Trash Idea Misses the Real Problem
The "Trash to Energy Project" headlined in the Feb. 14 issue of The Pilot, and the accompanying laudatory editorial, cover the application of a Band-Aid to a severed artery situation.
The county's and the region's solid household disposal problem and a viable solution are described in depth in a major article over my byline published in the Opinion section of the July 13, 2008, edition of The Pilot. It is worth a reread.
If I understand the Feb. 14 article correctly, the concept is to try to collect some of the gas escaping from the abandoned landfill off SR 5 and use it as fuel for probably a gas turbine to turn a generator for producing electricity for sale to Progress Energy.
Progress Energy is indeed under a state mandate to produce 12.5 percent of its electricity for distribution from renewable resources by the year 2021.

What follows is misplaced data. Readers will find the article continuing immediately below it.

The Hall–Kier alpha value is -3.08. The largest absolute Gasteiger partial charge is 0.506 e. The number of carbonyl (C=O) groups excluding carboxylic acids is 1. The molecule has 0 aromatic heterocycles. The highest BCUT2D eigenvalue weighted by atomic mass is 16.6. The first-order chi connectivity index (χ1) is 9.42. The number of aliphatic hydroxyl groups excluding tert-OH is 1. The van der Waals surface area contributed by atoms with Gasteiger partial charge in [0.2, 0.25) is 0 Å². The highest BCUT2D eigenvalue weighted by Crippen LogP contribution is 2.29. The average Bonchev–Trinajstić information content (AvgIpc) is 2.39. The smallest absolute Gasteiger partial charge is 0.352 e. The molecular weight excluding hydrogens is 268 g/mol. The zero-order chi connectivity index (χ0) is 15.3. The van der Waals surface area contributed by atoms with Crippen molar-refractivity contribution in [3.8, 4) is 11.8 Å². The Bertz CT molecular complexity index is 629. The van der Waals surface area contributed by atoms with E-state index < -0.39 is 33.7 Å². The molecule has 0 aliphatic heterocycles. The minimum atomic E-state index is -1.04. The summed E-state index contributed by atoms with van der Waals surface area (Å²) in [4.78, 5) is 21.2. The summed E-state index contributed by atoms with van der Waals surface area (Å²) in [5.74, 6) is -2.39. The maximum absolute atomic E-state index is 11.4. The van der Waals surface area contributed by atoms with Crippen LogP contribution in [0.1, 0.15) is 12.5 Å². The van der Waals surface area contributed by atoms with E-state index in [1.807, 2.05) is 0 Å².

The amount that can be produced by gas from this landfill is minuscule in the overall picture but nevertheless a step in the right direction. The article states that one potential bidder estimates that the county could make a $234,000 annual return on a $1 million investment but opts to let the contractor make the investment. How can they pass up a 23.4 percent return?
The real problem here is that not one new banana peel or paper towel will be disposed of properly but will continue to go into the Uwharrie landfill to cause methane and water pollution problems for future generations.
The taxpayers should not be lulled into thinking that the landfill utilization proposal in any way impacts the real county and regional solid household waste disposal problem.
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